We started an all-female Color Guard team around 2016. We have about 15 women and we do everything from graduations to special events, sporting events, funerals, military organization events, etc. We are going to Angel Fire here in New Mexico to have a commemoration ceremony this Memorial weekend. They just built a new Walmart here, and they want us to bring the flags for them too.

I am involved with another Honor Guard unit, American Legion Post 13. We hold funerals in Santa Fe at the National Cemetery. When a veteran dies, they call us to do the gunfire and hand over the flag to the relatives.

I am here at the DAV, Post 33, and I am involved in their aid organization. Once a month we throw a party for department 7, the psychiatric department. We bring in food and talk to them. We also bring water and snacks to the oncology unit and other areas of the VA so patients can have something to eat after they finish their treatments. And the Albuquerque Fisher House is next door, so we help with that too.

In September we are doing a suicide prevention ride with the American Legion Riders to raise awareness. We lose 22 veterans a day to suicide. We do our full ceremony for that, also in memory of those we have lost.

I am also involved with the American Cancer Society. I played for the Relay for Life for 18 years. I visited sixteen towns in the state of New Mexico every summer. I couldn’t carry the equipment anymore, so I had to slow down. I was also the New Mexico State Ambassador for District One, and we went to Washington DC every year to talk about her cancer issues.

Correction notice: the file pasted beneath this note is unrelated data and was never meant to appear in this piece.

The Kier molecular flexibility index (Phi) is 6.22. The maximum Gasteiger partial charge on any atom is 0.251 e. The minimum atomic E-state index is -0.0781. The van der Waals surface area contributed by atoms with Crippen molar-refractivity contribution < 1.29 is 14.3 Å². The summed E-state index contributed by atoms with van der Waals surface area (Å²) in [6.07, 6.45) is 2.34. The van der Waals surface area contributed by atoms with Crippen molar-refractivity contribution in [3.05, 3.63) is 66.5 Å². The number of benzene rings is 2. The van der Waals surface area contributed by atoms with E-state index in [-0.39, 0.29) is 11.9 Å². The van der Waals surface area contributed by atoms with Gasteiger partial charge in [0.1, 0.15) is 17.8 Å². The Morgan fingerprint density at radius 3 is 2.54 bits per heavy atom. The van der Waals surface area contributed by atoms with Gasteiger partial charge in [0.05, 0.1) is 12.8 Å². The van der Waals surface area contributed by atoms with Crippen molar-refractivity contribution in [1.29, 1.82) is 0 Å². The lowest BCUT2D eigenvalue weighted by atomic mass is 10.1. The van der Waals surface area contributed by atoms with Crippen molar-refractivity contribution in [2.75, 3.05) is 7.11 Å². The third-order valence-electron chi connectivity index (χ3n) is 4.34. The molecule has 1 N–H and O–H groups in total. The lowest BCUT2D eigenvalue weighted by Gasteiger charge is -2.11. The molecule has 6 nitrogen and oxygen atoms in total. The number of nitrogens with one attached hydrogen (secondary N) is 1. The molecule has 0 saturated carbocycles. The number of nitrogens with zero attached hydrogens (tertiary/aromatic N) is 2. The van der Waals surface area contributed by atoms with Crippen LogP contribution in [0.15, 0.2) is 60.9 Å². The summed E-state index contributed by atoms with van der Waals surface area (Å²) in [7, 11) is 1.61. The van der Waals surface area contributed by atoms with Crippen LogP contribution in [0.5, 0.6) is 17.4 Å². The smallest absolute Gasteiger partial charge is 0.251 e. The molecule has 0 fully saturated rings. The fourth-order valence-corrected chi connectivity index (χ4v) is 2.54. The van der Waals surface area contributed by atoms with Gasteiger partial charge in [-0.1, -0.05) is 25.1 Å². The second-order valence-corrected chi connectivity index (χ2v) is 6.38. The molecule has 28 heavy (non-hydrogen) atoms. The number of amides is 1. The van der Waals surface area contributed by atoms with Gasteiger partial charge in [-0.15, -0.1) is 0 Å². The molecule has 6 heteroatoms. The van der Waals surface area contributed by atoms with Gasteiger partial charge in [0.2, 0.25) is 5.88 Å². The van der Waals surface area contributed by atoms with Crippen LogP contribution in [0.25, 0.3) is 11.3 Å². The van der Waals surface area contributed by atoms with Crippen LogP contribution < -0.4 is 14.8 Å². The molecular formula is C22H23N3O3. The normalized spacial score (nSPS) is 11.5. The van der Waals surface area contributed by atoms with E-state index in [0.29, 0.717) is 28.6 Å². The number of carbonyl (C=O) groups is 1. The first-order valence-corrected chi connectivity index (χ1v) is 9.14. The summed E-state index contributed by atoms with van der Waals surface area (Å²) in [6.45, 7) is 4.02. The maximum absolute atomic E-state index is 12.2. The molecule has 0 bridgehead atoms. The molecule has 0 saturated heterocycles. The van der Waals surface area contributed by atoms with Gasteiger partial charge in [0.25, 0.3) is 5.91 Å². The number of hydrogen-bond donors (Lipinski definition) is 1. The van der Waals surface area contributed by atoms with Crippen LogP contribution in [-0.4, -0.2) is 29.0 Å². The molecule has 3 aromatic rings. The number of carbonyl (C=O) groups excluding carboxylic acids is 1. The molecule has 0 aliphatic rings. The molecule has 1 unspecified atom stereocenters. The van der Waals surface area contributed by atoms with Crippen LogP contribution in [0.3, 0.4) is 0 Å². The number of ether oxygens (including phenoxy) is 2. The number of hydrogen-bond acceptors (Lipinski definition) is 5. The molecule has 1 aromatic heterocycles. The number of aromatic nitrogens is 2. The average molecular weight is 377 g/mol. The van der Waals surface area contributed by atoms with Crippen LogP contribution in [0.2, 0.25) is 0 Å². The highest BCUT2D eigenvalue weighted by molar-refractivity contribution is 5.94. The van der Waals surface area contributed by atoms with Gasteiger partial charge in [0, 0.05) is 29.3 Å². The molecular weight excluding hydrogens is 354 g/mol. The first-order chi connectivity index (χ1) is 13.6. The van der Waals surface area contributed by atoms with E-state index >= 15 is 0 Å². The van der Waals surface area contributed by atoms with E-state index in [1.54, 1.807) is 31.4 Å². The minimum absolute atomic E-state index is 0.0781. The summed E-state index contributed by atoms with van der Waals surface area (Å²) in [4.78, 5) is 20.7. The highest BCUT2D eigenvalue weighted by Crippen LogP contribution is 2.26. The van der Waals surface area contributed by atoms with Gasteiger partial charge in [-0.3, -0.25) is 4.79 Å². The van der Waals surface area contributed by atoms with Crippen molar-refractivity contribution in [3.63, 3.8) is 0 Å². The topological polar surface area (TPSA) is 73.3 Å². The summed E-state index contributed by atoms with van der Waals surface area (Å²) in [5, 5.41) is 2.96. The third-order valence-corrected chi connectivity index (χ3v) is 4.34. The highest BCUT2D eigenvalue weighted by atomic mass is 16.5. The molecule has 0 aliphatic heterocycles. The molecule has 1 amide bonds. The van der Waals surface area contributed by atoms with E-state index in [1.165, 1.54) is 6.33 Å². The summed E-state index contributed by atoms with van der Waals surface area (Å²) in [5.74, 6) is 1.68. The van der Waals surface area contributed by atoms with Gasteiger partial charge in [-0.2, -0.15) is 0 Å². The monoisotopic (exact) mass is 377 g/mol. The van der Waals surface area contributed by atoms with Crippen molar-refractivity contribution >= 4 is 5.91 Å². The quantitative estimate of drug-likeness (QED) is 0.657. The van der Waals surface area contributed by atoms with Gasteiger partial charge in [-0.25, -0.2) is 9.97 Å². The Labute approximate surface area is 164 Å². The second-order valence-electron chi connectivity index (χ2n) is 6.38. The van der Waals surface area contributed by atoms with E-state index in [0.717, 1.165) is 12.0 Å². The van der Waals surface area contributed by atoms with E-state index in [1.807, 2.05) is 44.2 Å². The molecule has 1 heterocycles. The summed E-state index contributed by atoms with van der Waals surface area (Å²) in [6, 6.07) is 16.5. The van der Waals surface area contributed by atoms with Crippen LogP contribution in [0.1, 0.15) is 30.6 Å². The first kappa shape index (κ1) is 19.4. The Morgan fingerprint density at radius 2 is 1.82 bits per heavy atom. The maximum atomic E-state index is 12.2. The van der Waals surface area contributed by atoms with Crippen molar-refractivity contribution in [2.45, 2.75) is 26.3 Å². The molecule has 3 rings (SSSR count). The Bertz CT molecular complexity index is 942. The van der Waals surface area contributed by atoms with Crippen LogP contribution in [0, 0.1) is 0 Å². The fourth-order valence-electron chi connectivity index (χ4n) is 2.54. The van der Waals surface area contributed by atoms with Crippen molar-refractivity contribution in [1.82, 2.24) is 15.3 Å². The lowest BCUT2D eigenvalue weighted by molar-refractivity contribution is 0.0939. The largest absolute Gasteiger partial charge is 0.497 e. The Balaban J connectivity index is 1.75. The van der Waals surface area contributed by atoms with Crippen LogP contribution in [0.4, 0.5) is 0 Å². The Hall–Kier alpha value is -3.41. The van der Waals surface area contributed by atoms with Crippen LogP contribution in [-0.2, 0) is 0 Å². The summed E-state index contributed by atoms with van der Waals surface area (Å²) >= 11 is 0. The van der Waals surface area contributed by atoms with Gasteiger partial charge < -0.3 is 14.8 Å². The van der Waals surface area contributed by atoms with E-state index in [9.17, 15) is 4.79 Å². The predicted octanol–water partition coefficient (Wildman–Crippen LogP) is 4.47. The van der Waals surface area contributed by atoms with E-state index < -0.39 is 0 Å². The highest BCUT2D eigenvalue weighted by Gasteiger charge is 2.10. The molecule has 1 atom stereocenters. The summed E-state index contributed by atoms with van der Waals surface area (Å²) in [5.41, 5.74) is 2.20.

As part of a national program, Diana sells popcorn to raise money for VA volunteer efforts.

You have also been a member of the Honoring Women in Military Planning Committee. Can you tell us about that?

The tribute to women in the military began in 1985. I was stationed here at Kirtland Air Force Base at the time and was only 25 years old when I went to my first one. I attended there from ’85 to ’88, and then I came back in ’96 and started working for the regional VA office. My manager asked me if I wanted to represent the office. So I started going to meetings, and I’ve been involved with the Tribute for about 28 years now. I’m the president. We honor the past, present and future of all female veterans from all branches of the military.

What has been the most rewarding part of your job?

When we do the Color Guard tasks, people are so grateful. It is an honor to attend veterans’ funerals and perform the gunfire as a final tribute. It’s very human and very humiliating.

A friend called me recently and asked if I knew anyone who needed an electric wheelchair or hospital bed. I went to the American Legion and started asking around, and lo and behold, a lady had called earlier that morning saying she needed an electric wheelchair for her sister. So I put them in touch. It is valuable to help such a person.

What do you want people to learn from your story?

This Sunday in church the priest spoke about the fact that everyone has a gift. He was talking about one of the women who plays the piano during mass every week. Mass remains Mass, with or without music, but she comes every week to share her gift. Everyone has one to give. That’s our way of paying it forward.

Do you want to make a difference in your community just like Diana? Find local volunteer opportunities.